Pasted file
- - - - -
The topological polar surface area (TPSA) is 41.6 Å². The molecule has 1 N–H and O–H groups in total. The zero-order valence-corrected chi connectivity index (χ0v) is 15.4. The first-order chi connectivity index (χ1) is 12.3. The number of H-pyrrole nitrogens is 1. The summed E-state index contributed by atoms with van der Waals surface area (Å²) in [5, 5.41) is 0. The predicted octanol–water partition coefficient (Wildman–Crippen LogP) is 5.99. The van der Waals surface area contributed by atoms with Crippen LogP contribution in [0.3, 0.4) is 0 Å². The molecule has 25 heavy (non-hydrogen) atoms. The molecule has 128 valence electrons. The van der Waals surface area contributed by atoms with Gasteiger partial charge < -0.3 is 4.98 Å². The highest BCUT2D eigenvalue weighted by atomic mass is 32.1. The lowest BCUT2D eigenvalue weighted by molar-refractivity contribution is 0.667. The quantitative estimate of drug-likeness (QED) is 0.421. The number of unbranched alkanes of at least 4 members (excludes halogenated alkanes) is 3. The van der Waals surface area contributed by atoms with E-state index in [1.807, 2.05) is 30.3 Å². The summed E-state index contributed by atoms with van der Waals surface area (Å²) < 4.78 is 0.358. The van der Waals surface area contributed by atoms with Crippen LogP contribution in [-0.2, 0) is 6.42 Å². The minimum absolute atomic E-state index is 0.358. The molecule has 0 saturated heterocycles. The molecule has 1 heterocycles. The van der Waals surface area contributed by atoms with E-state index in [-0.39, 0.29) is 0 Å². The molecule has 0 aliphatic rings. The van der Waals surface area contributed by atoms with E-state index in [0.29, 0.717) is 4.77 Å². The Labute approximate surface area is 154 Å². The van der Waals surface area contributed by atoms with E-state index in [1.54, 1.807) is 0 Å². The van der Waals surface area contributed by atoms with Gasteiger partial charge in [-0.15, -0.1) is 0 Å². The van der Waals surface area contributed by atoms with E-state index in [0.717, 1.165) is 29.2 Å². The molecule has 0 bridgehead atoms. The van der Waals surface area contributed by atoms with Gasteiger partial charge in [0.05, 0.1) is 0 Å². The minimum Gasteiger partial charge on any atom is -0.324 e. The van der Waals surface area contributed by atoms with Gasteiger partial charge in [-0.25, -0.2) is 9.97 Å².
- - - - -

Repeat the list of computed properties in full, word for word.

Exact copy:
The topological polar surface area (TPSA) is 41.6 Å². The molecule has 1 N–H and O–H groups in total. The zero-order valence-corrected chi connectivity index (χ0v) is 15.4. The first-order chi connectivity index (χ1) is 12.3. The number of H-pyrrole nitrogens is 1. The summed E-state index contributed by atoms with van der Waals surface area (Å²) in [5, 5.41) is 0. The predicted octanol–water partition coefficient (Wildman–Crippen LogP) is 5.99. The van der Waals surface area contributed by atoms with Crippen LogP contribution in [0.3, 0.4) is 0 Å². The molecule has 25 heavy (non-hydrogen) atoms. The molecule has 128 valence electrons. The van der Waals surface area contributed by atoms with Gasteiger partial charge < -0.3 is 4.98 Å². The highest BCUT2D eigenvalue weighted by atomic mass is 32.1. The lowest BCUT2D eigenvalue weighted by molar-refractivity contribution is 0.667. The quantitative estimate of drug-likeness (QED) is 0.421. The number of unbranched alkanes of at least 4 members (excludes halogenated alkanes) is 3. The van der Waals surface area contributed by atoms with E-state index in [1.807, 2.05) is 30.3 Å². The summed E-state index contributed by atoms with van der Waals surface area (Å²) < 4.78 is 0.358. The van der Waals surface area contributed by atoms with Crippen LogP contribution in [-0.2, 0) is 6.42 Å². The minimum absolute atomic E-state index is 0.358. The molecule has 0 saturated heterocycles. The molecule has 1 heterocycles. The van der Waals surface area contributed by atoms with E-state index in [-0.39, 0.29) is 0 Å². The molecule has 0 aliphatic rings. The van der Waals surface area contributed by atoms with E-state index in [0.29, 0.717) is 4.77 Å². The Labute approximate surface area is 154 Å². The van der Waals surface area contributed by atoms with E-state index in [1.54, 1.807) is 0 Å². The van der Waals surface area contributed by atoms with Gasteiger partial charge in [-0.15, -0.1) is 0 Å². The van der Waals surface area contributed by atoms with E-state index in [0.717, 1.165) is 29.2 Å². The molecule has 0 bridgehead atoms. The van der Waals surface area contributed by atoms with Gasteiger partial charge in [0.05, 0.1) is 0 Å². The minimum Gasteiger partial charge on any atom is -0.324 e. The van der Waals surface area contributed by atoms with Gasteiger partial charge in [-0.25, -0.2) is 9.97 Å².